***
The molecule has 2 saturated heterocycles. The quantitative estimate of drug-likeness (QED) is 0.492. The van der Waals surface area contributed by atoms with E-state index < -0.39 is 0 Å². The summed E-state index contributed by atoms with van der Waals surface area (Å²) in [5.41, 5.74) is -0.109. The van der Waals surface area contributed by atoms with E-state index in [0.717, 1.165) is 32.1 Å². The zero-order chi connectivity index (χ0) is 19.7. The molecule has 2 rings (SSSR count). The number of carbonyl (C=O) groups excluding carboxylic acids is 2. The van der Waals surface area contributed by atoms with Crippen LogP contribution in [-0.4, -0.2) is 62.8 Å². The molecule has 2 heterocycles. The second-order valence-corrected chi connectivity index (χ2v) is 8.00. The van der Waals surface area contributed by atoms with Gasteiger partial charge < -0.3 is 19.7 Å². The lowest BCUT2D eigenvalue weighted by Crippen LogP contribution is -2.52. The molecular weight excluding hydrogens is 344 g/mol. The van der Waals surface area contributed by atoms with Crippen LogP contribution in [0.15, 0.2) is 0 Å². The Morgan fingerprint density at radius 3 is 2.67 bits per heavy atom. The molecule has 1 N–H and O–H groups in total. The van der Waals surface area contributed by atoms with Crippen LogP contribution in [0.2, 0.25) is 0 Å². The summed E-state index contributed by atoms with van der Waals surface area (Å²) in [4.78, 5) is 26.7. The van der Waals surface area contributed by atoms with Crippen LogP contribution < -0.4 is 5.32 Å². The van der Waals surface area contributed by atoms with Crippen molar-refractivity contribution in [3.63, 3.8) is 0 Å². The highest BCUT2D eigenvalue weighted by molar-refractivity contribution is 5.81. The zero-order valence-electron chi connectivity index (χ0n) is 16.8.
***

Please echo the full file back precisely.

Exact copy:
The molecule has 2 saturated heterocycles. The quantitative estimate of drug-likeness (QED) is 0.492. The van der Waals surface area contributed by atoms with E-state index < -0.39 is 0 Å². The summed E-state index contributed by atoms with van der Waals surface area (Å²) in [5.41, 5.74) is -0.109. The van der Waals surface area contributed by atoms with E-state index in [0.717, 1.165) is 32.1 Å². The zero-order chi connectivity index (χ0) is 19.7. The molecule has 2 rings (SSSR count). The number of carbonyl (C=O) groups excluding carboxylic acids is 2. The van der Waals surface area contributed by atoms with Crippen LogP contribution in [-0.4, -0.2) is 62.8 Å². The molecule has 2 heterocycles. The second-order valence-corrected chi connectivity index (χ2v) is 8.00. The van der Waals surface area contributed by atoms with Gasteiger partial charge < -0.3 is 19.7 Å². The lowest BCUT2D eigenvalue weighted by Crippen LogP contribution is -2.52. The molecular weight excluding hydrogens is 344 g/mol. The van der Waals surface area contributed by atoms with Crippen LogP contribution in [0.15, 0.2) is 0 Å². The Morgan fingerprint density at radius 3 is 2.67 bits per heavy atom. The molecule has 1 N–H and O–H groups in total. The van der Waals surface area contributed by atoms with Crippen LogP contribution in [0.2, 0.25) is 0 Å². The summed E-state index contributed by atoms with van der Waals surface area (Å²) in [4.78, 5) is 26.7. The van der Waals surface area contributed by atoms with Crippen LogP contribution < -0.4 is 5.32 Å². The van der Waals surface area contributed by atoms with Crippen molar-refractivity contribution in [3.63, 3.8) is 0 Å². The highest BCUT2D eigenvalue weighted by molar-refractivity contribution is 5.81. The zero-order valence-electron chi connectivity index (χ0n) is 16.8.